The anti-Mormons & the Trinity – Part 1



The purpose of this post, and the next few, is to enlighten and expose the falsehoods perpetrated by the many anti-Mormons that have found new life now that a Mormon is running for President of the United States. But the primary cause for alarm among these anti-Mormons is not Mitt Romney running for President, but the LDS Church’s steady growth through the years. The Church of Jesus Christ of Latter-day Saints, as viewed by many of the anti-Mormons, is the new kid on the block, yet the LDS Church has been experiencing constant and steady growth. Since many of the LDS converts come from Evangelical or other Christian backgrounds, the leaders of these denominations not only feel threatened , but they are losing parishioners and with the parishioners, money. That is the real threat to the anti-Mormons. If it was really about converting people to Christ, these anti-Mormons would be called anti-Islams, anti-Jewish, or anti-Hindu.
Anti-Mormons have chosen a negative approach to proselytizing and converting others by attacking the beliefs of others. They do not preach what they believe, but what they do not believe.

This brings us to the Trinity. Interestingly, the word “trinity” is found nowhere in the Bible. The doctrine of the Trinity is not found in scripture, but appeared shorty after the Nicene Creed. The following is taken from here, and those who want to learn more about the early church, will find the Nicene Creed quite interesting:

http://www.creeds.net/ancient/Nicene_Intro.htm

NICENE CREED – Historical Note

In the first three centuries, the church found itself in a hostile environment. On the one hand, it grappled with the challenge of relating the language of the gospel, developed in a Hebraic and Jewish-Christian context, to a Graeco-Roman world. On the other hand, it was threatened not only by persecution, but also by ideas that were in conflict with the biblical witness.

In A.D. 312, Constantine won control of the Roman Empire in the battle of Milvian Bridge. Attributing his victory to the intervention of Jesus Christ, he elevated Christianity to favored status in the empire. “One God, one Lord, one faith, one church, one empire, one emperor” became his motto.

The new emperor soon discovered that “one faith and one church” were fractured by theological disputes, especially conflicting understandings of the nature of Christ, long a point of controversy. Arius, a priest of the church in Alexandria, asserted that the divine Christ, the Word through whom all things have their existence, was created by God before the beginning of time. Therefore, the divinity of Christ was similar to the divinity of God, but not of the same essence. Arius was opposed by the bishop, Alexander, together with his associate and successor, Athanasius. They affirmed that the divinity of Christ, the Son, is of the same substance as the divinity of God, the Father. To hold otherwise, they said, was to open the possibility of polytheism, and to imply that knowledge of God in Christ was not final knowledge of God.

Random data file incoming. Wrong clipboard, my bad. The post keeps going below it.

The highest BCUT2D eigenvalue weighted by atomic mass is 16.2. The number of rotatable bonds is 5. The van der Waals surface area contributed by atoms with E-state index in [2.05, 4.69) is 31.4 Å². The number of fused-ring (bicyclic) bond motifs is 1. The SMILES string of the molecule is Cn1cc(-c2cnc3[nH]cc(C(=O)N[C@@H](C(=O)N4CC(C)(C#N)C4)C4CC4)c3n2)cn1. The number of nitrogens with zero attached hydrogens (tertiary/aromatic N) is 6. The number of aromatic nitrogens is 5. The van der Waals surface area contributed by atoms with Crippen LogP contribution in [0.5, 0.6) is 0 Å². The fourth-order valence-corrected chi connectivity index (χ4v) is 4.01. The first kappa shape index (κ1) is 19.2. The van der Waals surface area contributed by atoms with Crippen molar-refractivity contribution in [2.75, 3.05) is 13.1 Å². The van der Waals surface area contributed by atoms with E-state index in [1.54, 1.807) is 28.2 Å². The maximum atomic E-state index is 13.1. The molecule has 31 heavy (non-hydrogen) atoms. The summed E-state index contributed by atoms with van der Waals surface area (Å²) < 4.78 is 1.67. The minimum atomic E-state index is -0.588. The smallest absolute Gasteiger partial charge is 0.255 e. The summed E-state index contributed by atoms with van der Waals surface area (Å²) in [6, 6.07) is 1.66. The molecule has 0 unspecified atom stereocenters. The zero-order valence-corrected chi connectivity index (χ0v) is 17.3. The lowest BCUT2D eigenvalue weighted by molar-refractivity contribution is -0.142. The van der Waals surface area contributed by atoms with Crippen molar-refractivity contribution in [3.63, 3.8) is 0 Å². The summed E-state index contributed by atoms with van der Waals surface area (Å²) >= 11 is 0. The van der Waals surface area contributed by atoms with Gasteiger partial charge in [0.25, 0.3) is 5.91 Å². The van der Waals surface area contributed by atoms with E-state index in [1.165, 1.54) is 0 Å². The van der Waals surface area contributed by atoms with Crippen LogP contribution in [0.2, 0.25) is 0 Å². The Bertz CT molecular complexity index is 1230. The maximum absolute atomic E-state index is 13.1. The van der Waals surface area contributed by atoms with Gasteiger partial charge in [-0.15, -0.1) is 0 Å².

To counter a widening rift within the church, Constantine convened a council in Nicaea in A.D. 325. A creed reflecting the position of Alexander and Athanasius was written and signed by a majority of the bishops. Nevertheless, the two parties continued to battle each other. In A.D. 381, a second council met in Constantinople. It adopted a revised and expanded form of the A.D. 325 creed, now known as the Nicene Creed.

The Nicene Creed is the most ecumenical of creeds. The Presbyterian Church (U.S.A.) joins with Eastern Orthodox, Roman Catholic, and most Protestant churches in affirming it.

It certainly appears that the Trinity concept appeared here, since it cannot be found anywhere in the Bible. Even way back then, the nature of Christ was a controversy.

The anti-Mormons will use predominately the following scriptures to support their concept of the Trinity:

Isaiah 44:6; John 10:30; 1 John 5:7; John 14:5-9

The anti-Mormons adhere literally to these scriptures, but will not accept a literal interpretation of a scripture when it does not fit their needs. And there are a ton of those scriptures that the anti-Mormons won’t even discuss.

For example, John 10:30 says “I and my Father are one”. The anti-Mormons state that this must be taken literally, as one essence. But a problem arises in the same gospel of John 17:11, when the Jesus “part” of God prays to the Father “part” of God. The anti-Mormons want us to actually believe that God actually prays to himself!

Another example. In Matthew 24:36 and Mark 13:32, Jesus Christ spoke of His coming in glory. He said, “that day and hour knoweth no man, no, not the angels of heaven, but my Father only.” Using the anti-Mormon belief in the Trinity and the all – in – one – God theory, then I have to believe that the anti-Mormon God is not a truthful God……being the same God as the Father, Jesus had to know the timing of His second coming. Sorry anti-Mormons, but my God is not a liar and He is not the Father in essence, being, person, substance, or anything else.

This is such an interesting subject that I will continue with it tomorrow. IMHO

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